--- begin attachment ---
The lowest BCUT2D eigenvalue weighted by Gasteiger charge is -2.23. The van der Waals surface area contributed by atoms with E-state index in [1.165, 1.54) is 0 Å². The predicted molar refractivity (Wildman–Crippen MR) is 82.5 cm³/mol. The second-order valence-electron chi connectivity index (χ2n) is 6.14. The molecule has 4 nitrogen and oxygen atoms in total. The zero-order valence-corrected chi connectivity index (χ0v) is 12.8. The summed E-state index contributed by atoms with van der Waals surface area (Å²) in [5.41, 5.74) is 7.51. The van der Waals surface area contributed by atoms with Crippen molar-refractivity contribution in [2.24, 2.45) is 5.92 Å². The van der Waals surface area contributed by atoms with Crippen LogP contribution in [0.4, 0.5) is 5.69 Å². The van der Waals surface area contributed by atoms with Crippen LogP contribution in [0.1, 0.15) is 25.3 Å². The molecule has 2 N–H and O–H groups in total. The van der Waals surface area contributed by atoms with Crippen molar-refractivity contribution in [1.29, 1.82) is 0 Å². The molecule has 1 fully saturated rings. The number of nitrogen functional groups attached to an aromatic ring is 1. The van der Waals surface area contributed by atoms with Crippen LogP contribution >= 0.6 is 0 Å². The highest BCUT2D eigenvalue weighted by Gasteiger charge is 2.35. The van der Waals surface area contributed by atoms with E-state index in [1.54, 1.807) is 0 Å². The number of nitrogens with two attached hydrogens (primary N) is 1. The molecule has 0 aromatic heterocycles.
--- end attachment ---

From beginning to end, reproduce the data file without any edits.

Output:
The lowest BCUT2D eigenvalue weighted by Gasteiger charge is -2.23. The van der Waals surface area contributed by atoms with E-state index in [1.165, 1.54) is 0 Å². The predicted molar refractivity (Wildman–Crippen MR) is 82.5 cm³/mol. The second-order valence-electron chi connectivity index (χ2n) is 6.14. The molecule has 4 nitrogen and oxygen atoms in total. The zero-order valence-corrected chi connectivity index (χ0v) is 12.8. The summed E-state index contributed by atoms with van der Waals surface area (Å²) in [5.41, 5.74) is 7.51. The van der Waals surface area contributed by atoms with Crippen molar-refractivity contribution in [2.24, 2.45) is 5.92 Å². The van der Waals surface area contributed by atoms with Crippen LogP contribution in [0.4, 0.5) is 5.69 Å². The van der Waals surface area contributed by atoms with Crippen LogP contribution in [0.1, 0.15) is 25.3 Å². The molecule has 2 N–H and O–H groups in total. The van der Waals surface area contributed by atoms with Crippen molar-refractivity contribution in [1.29, 1.82) is 0 Å². The molecule has 1 fully saturated rings. The number of nitrogen functional groups attached to an aromatic ring is 1. The van der Waals surface area contributed by atoms with Crippen LogP contribution >= 0.6 is 0 Å². The highest BCUT2D eigenvalue weighted by Gasteiger charge is 2.35. The van der Waals surface area contributed by atoms with E-state index in [1.54, 1.807) is 0 Å². The number of nitrogens with two attached hydrogens (primary N) is 1. The molecule has 0 aromatic heterocycles.